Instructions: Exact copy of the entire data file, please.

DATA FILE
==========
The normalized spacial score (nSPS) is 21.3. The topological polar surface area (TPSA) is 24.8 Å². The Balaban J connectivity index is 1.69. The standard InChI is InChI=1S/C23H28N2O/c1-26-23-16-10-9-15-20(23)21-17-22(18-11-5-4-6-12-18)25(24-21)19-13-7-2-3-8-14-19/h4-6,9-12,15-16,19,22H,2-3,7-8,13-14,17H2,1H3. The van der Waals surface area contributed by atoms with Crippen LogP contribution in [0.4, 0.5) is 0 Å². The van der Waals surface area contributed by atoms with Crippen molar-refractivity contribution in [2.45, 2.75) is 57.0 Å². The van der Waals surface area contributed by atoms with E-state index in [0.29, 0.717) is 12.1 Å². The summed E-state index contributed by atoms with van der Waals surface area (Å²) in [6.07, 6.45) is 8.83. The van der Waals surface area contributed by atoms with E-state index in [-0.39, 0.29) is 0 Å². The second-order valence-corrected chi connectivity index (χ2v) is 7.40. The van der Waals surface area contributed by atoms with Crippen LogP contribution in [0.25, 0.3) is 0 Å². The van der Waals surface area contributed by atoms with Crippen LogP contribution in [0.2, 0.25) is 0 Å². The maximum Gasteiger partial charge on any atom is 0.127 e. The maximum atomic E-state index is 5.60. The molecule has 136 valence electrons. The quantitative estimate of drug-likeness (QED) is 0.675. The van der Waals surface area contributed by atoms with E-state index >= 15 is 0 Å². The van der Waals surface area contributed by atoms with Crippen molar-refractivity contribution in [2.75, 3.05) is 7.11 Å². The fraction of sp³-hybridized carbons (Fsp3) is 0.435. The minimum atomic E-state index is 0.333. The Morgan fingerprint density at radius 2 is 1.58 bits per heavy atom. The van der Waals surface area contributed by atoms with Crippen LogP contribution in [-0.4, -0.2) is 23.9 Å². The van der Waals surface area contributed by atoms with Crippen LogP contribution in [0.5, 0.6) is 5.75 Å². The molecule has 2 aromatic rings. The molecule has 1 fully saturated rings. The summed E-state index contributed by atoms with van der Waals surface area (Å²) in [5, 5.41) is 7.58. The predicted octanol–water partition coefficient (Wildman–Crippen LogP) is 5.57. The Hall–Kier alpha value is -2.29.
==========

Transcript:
The normalized spacial score (nSPS) is 21.3. The topological polar surface area (TPSA) is 24.8 Å². The Balaban J connectivity index is 1.69. The standard InChI is InChI=1S/C23H28N2O/c1-26-23-16-10-9-15-20(23)21-17-22(18-11-5-4-6-12-18)25(24-21)19-13-7-2-3-8-14-19/h4-6,9-12,15-16,19,22H,2-3,7-8,13-14,17H2,1H3. The van der Waals surface area contributed by atoms with Crippen LogP contribution in [0.4, 0.5) is 0 Å². The van der Waals surface area contributed by atoms with Crippen molar-refractivity contribution in [2.45, 2.75) is 57.0 Å². The van der Waals surface area contributed by atoms with E-state index in [0.29, 0.717) is 12.1 Å². The summed E-state index contributed by atoms with van der Waals surface area (Å²) in [6.07, 6.45) is 8.83. The van der Waals surface area contributed by atoms with E-state index in [-0.39, 0.29) is 0 Å². The second-order valence-corrected chi connectivity index (χ2v) is 7.40. The van der Waals surface area contributed by atoms with Crippen LogP contribution in [0.25, 0.3) is 0 Å². The van der Waals surface area contributed by atoms with Crippen LogP contribution in [0.2, 0.25) is 0 Å². The maximum Gasteiger partial charge on any atom is 0.127 e. The maximum atomic E-state index is 5.60. The molecule has 136 valence electrons. The quantitative estimate of drug-likeness (QED) is 0.675. The van der Waals surface area contributed by atoms with E-state index >= 15 is 0 Å². The van der Waals surface area contributed by atoms with Crippen molar-refractivity contribution in [2.75, 3.05) is 7.11 Å². The fraction of sp³-hybridized carbons (Fsp3) is 0.435. The minimum atomic E-state index is 0.333. The Morgan fingerprint density at radius 2 is 1.58 bits per heavy atom. The van der Waals surface area contributed by atoms with Crippen LogP contribution in [-0.4, -0.2) is 23.9 Å². The van der Waals surface area contributed by atoms with Crippen LogP contribution in [0.5, 0.6) is 5.75 Å². The molecule has 2 aromatic rings. The molecule has 1 fully saturated rings. The summed E-state index contributed by atoms with van der Waals surface area (Å²) in [5, 5.41) is 7.58. The predicted octanol–water partition coefficient (Wildman–Crippen LogP) is 5.57. The Hall–Kier alpha value is -2.29.